Paul Erdős [also Erdős Pál, Pál Erdős, Erdos or Erdös] (26 March 1913 – 20 September 1996) was an immensely prolific and famously eccentric mathematician who, with hundreds of collaborators, worked on problems in combinatorics, graph theory, number theory, classical analysis, approximation theory, set theory and probability theory.

A standard greeting he would make when he was not contemplating some mathematical problem, as quoted in My Brain Is Open : The Mathematical Journeys of Paul Erdos (1998) by Bruce Schechter, p. 10

Paul Erdős — Response to a question by an agent of the US Immigration and Naturalization Service in 1954 as to what he thought of Karl Marx, often cited as an indication of his detachment from political sensibilities and the situations of the McCarthy era. He was afterwards denied a return visa for re-entering the US until 1959, after attending the International Congress of Mathematicians in Amsterdam; as quoted in The Man Who Loved Only Numbers : The Story of Paul Erd?s and the Search for Mathematical Truth (1998) by Paul Hoffman, p. 128

Paul Erdős — His motto, as he roamed about the world, as the guest of other mathematicians, as quoted in A Tribute to Paul Erd?s (1990) edited by Alan Baker, Béla Bollobás, A. Hajnal, Preface, p. ix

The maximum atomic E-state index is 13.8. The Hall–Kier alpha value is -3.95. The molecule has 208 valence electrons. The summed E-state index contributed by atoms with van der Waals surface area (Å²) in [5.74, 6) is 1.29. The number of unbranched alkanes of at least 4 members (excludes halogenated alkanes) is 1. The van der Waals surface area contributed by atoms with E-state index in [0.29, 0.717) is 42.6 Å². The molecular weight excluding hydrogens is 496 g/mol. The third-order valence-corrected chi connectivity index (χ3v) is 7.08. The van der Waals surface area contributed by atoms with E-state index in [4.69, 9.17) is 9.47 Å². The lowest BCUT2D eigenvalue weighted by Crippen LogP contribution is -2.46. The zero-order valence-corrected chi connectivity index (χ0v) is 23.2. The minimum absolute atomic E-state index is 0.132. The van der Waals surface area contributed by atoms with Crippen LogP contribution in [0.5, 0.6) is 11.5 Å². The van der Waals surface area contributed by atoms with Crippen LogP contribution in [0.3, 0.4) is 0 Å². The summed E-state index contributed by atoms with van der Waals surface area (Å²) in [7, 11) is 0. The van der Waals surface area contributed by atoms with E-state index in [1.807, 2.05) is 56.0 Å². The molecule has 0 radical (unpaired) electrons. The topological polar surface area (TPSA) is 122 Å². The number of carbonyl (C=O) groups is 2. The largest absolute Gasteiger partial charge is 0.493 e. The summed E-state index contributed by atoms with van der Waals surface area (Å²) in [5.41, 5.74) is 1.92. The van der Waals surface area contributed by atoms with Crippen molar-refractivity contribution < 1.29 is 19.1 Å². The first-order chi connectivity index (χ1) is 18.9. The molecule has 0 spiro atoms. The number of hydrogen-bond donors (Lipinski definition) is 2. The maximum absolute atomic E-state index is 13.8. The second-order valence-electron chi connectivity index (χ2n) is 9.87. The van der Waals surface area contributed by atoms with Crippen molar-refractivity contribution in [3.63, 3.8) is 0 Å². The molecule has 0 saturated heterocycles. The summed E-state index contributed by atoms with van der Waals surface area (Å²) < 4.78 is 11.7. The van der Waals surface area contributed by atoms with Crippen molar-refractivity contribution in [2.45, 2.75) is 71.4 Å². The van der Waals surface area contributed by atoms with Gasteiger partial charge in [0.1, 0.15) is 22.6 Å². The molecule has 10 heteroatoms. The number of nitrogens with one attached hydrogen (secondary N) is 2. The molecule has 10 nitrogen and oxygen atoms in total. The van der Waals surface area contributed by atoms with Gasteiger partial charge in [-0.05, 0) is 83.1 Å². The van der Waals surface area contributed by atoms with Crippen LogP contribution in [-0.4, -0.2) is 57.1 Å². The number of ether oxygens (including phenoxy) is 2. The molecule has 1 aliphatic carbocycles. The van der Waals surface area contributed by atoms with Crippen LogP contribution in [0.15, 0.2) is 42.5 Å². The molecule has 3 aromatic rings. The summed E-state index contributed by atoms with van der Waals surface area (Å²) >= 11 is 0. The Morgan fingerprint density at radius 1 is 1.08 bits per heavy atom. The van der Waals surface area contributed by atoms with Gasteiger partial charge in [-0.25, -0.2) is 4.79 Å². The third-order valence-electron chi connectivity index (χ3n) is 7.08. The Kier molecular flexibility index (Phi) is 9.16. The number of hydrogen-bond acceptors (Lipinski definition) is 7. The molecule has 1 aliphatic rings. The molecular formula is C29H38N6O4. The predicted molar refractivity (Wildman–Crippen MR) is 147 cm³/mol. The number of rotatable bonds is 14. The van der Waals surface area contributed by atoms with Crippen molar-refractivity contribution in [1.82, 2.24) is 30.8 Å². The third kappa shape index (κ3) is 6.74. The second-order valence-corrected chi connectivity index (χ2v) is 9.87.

Paul Erdős — SF was an abbreviation for "Supreme Fascist" — the term Erd?s often used to refer to God, as quoted in The Man Who Loved Only Numbers : The Story of Paul Erd?s and the Search for Mathematical Truth (1998) by Paul Hoffman, p. 4

Paul Erdős — Referring to a famous statement by the French anarchist Pierre-Joseph Proudhon that "Property is theft!", as quoted in The Man Who Loved Only Numbers (1998) by Paul Hoffman, p. 7

Paul Erdős — Finally I am becoming stupider no more. — A suggestion for his own epitaph, as quoted in Variety in Religion and Science: Daily Reflections (2005) by Varadaraja Raman, p. 256

Paul Erdős — Common remark when breaking off work for the night, as quoted in "The Magician of Budapest" in The Edge of the Universe : Celebrating Ten Years of Math Horizons (2007) by Deanna Haunsperger and Stephen Kennedy, p. 111

Paul Erdős — Said in regard to any particularly beautiful or elegant proof, referring to a mythical "book" in which God wrote the proofs for all theorems, as quoted in Philosophy of Mathematics (2008) by John Francis, p. 51